Having said that, parents are human beings and they have prejudices and will look at the downside of other religions to make them feel more secure as to where they are. You can’t tamper with a man’s faith, and should not even try. If you do you’d better have a big net under him. The question that really should be asked and answered with honesty is whether we can follow what we have been taught by our parents and still have a large enough heart to include the culture and religious traditions of people of other faiths. Some of us become arrogant in our belief that we are the number one religion. So what? What is number one? That one lot of people is better than another? Instead of following the actions of the prophets we blow our own horns. We are in fact arrogant and treat people less fortunate than ourselves with disdain. So the question remains: would you be able to go to your own place of worship and also be able to appreciate someone elses faith?

Love a stranger

When you become all embracing it is easier to love than to hate. It uses less energy and you feel good when you have no malice towards others. You also learn humility which will make you a much better person. When you are interested in others they become interested in you. When you love others they don’t’ harm you. We are all people. What does it matter whether we go to temple or the mosque? We all want to do well in God’s eyes and are all after the same thing. Not one of us is more special than the other; we are all God’s creation.

Improving concentration for Parkinson's sufferers

There is no shortcut to improve memory and brain function as it takes time, but there is a lot you can do on your own to nourish your brain and have good concentration. To do this it is best to start with a healthy body. Here are some suggestions on how to develop good brain function and improve your memory and concentration. It suffices to say that an unhealthy or unhappy person may not like the space he is in and that it will be harder for him or her to concentrate. The experience is different for everyone.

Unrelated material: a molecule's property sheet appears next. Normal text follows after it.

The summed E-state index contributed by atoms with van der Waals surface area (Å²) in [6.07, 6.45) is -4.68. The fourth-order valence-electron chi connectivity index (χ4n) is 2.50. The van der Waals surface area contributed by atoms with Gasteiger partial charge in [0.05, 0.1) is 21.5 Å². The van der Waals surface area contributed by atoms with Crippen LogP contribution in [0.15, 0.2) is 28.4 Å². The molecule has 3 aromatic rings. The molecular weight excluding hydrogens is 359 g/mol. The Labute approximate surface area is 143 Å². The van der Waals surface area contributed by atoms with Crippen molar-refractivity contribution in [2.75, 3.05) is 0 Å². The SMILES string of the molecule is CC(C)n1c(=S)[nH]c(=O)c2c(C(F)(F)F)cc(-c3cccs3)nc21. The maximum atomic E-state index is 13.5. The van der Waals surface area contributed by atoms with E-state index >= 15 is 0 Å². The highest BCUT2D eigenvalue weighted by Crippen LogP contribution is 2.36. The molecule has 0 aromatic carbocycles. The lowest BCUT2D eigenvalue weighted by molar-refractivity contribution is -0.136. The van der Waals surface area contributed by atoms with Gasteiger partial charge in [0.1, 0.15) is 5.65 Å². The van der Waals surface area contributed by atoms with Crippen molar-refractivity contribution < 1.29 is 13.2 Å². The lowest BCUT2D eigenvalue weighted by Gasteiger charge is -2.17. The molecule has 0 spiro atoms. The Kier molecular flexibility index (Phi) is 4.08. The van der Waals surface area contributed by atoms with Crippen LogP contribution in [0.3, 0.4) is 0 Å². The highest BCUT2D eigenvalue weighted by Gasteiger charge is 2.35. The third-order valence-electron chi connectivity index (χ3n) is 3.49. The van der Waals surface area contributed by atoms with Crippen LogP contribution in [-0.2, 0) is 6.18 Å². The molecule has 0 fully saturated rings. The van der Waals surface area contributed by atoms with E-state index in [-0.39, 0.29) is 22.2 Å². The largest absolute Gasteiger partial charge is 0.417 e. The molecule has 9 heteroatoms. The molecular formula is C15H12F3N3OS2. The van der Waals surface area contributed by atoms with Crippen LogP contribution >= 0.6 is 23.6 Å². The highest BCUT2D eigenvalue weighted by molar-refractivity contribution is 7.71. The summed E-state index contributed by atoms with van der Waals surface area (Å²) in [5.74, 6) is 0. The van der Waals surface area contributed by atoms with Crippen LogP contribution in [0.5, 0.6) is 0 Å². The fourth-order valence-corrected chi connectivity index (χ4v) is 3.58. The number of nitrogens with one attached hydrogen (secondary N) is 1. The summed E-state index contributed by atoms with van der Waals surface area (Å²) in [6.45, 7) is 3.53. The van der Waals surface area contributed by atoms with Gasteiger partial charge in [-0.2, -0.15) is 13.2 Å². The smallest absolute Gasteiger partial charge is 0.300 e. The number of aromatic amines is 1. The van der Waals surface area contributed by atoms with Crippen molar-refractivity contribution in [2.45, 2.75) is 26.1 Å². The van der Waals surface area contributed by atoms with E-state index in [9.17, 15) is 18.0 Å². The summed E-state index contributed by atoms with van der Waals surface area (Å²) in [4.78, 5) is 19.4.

• For people who love reading, this is a plus as they are naturally concentrating for longer periods of time on what they are doing and have an edge over those who do not read at all. If you are reading too slowly, read aloud so you can hear the sound on your ear. It will force you to concentrate.

• Play word games such as Boggle and Scrabble where you are learning new words all the time and are retaining them in your memory.

• Crossword puzzles are also good as it requires concentration to come up with the answers.

• Play some mathematical games even if you don’t like it. You want to exercise all parts of your brain.

• Eat the right nuts and seeds such as walnuts, almonds, flax seed, sunflower seeds, pumpkin seeds, pecans, and red raisins. Put a tablespoon of all of these ingredients into a grinder and spread the powdered nuts over three fat dollops of Greek yogurt and pureed apple or mango. This is delicious and can replace either breakfast or lunch. Eat the right kind of food to develop a sound mind.

• Whichever way you decide to go, practice your concentration routine and do it regularly as it will keep your brain in shape.

• Get a friend to walk with you three or four times a week for at least forty minutes. Parkinson’s and other ailments entail stiffness and it will be good exercise for you. The walking will also help with constipation as this apparently is part of Parkinson’s. Walk your way to wellness and do it every day.

Meditation is a great way to calm down, relax, and concentrate. Pick a quiet spot in your room and sit down and close your eyes. Think about anything, such as visualizing yourself as a young woman lying on the golden sands of a beach. Feel the sun on your body and listen to the rhythm of the waves. Continue the visualization until you feel totally relaxed.